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Wings Over Wick
Mr David Bain, Wick
I joined the RAF in January 1940. I went to Inverness for a medical and was posted straight away to the training centre at Padgate. I did my 6 weeks basic training there before being posted to Blackpool for air technical training to do the job of aircraft fitter. I was there for around 6 months before being posted to Abbotsinch outside Paisley and finally in January 1941, I was posted to my hometown of Wick. We formed the 1406 meteorological unit. It was a small unit at the time - we had to fly beyond Norway to the Arctic Circle to find specific weather readings and temperatures.
We were supplied with Hampden aircraft although they were unsuccessful as they were too small and couldn't carry enough fuel. They were replaced with Lockheed Hudsons which had an extra fuel tank fitted into the fuselage and this gave a longer flying time.
At first, aircraft of our unit, carried no bombs. This was to cut down on weight. This day, one of our crews left Wick in darkness. They went out as far as Noss Head and saw a German submarine sitting on the surface recharging its batteries. The pilot could do nothing. He reported it back but by the time other aircraft got there it had gone. Thereafter the planes always carried some armaments.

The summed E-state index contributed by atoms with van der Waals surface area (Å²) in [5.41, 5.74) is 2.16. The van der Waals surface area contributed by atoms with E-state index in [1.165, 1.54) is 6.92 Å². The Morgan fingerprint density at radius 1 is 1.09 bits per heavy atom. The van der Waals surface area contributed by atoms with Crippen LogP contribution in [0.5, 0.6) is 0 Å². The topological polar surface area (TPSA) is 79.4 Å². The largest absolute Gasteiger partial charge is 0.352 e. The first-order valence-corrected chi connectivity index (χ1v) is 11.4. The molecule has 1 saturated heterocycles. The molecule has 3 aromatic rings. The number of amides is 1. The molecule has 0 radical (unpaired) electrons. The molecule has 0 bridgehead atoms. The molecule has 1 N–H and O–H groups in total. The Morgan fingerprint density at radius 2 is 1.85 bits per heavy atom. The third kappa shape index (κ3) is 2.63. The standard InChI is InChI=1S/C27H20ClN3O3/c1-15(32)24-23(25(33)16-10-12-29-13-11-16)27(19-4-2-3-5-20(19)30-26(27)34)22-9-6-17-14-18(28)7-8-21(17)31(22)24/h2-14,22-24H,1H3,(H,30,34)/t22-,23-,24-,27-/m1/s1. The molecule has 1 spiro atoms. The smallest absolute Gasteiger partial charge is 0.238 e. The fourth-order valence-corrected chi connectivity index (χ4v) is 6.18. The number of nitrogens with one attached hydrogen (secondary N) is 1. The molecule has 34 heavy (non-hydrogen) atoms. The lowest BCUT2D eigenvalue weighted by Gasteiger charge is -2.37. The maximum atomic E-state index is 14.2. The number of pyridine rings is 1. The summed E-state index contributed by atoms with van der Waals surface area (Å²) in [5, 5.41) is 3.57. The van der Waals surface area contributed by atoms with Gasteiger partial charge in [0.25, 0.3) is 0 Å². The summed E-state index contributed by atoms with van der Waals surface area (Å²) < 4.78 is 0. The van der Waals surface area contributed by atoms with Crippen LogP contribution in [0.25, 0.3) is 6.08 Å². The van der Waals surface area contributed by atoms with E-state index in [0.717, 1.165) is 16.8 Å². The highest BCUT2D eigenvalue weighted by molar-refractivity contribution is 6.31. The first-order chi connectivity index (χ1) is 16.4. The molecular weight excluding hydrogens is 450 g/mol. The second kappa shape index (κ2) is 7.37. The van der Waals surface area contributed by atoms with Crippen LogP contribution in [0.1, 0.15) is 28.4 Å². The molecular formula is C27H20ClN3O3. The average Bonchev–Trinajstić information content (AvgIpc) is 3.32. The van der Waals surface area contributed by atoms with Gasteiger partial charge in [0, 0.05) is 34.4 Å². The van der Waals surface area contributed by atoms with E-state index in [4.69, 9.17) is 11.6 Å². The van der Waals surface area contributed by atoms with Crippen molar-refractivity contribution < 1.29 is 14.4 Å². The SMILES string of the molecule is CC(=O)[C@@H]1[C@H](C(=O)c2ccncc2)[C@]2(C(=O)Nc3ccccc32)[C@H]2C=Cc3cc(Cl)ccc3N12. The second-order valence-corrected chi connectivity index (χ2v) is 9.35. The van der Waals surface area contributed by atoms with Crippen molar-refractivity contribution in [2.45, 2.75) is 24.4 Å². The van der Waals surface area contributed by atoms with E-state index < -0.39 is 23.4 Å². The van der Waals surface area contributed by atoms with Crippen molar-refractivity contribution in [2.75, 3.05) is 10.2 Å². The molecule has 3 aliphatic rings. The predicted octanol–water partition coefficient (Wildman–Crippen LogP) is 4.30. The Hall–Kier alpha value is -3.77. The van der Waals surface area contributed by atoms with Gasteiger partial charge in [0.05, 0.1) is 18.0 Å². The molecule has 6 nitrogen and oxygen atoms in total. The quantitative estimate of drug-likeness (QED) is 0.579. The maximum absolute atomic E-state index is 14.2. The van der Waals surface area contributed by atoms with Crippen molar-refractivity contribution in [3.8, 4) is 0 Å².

On the planes, special instruments for taking the weather readings were fitted outside the cockpit nearest to the navigator. Once back in Wick they were relayed to Pitreavie in Fife which was Coastal Command Headquarters.
My job was to ensure that the engines of the aircraft worked perfectly. There was a 700 form to sign after you did the service. The other trades involved in preparing the aircraft also had to sign this form and then the pilot signed it. There were quite a few aircrew from Canada, New Zealand and Australia at Wick. They were a very helpful bunch and would sometimes muck in and help you more than the English aircrews.
There was also a Spitfire flight at very high altitude above the airfield to collect readings. Flight Lt Rickaby was one of the pilots. He was a well-known jockey and used to take the Spitfire down to Newmarket for the races.
I finally left Wick in 1944 when I went to Tain, although the 519 Met Squadron stayed on at Wick.